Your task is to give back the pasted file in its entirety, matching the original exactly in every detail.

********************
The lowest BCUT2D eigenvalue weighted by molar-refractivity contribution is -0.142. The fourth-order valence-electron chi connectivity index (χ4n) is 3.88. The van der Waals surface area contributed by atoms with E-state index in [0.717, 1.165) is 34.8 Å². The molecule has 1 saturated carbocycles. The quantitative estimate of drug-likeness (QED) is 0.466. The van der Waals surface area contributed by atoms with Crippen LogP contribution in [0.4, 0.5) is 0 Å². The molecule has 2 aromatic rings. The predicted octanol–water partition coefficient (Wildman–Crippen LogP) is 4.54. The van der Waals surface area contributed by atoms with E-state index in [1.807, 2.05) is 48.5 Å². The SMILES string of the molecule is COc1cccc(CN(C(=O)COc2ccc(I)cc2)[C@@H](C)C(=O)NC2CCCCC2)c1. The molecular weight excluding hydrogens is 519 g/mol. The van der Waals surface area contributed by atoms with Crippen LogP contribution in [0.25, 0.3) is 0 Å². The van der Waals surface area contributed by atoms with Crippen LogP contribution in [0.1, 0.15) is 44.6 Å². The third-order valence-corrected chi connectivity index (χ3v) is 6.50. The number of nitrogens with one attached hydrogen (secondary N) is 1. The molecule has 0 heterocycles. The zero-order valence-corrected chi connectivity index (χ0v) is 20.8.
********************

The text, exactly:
The lowest BCUT2D eigenvalue weighted by molar-refractivity contribution is -0.142. The fourth-order valence-electron chi connectivity index (χ4n) is 3.88. The van der Waals surface area contributed by atoms with E-state index in [0.717, 1.165) is 34.8 Å². The molecule has 1 saturated carbocycles. The quantitative estimate of drug-likeness (QED) is 0.466. The van der Waals surface area contributed by atoms with Crippen LogP contribution in [0.4, 0.5) is 0 Å². The molecule has 2 aromatic rings. The predicted octanol–water partition coefficient (Wildman–Crippen LogP) is 4.54. The van der Waals surface area contributed by atoms with E-state index in [1.807, 2.05) is 48.5 Å². The SMILES string of the molecule is COc1cccc(CN(C(=O)COc2ccc(I)cc2)[C@@H](C)C(=O)NC2CCCCC2)c1. The molecular weight excluding hydrogens is 519 g/mol. The van der Waals surface area contributed by atoms with Crippen LogP contribution in [0.25, 0.3) is 0 Å². The van der Waals surface area contributed by atoms with Crippen LogP contribution in [0.1, 0.15) is 44.6 Å². The third-order valence-corrected chi connectivity index (χ3v) is 6.50. The number of nitrogens with one attached hydrogen (secondary N) is 1. The molecule has 0 heterocycles. The zero-order valence-corrected chi connectivity index (χ0v) is 20.8.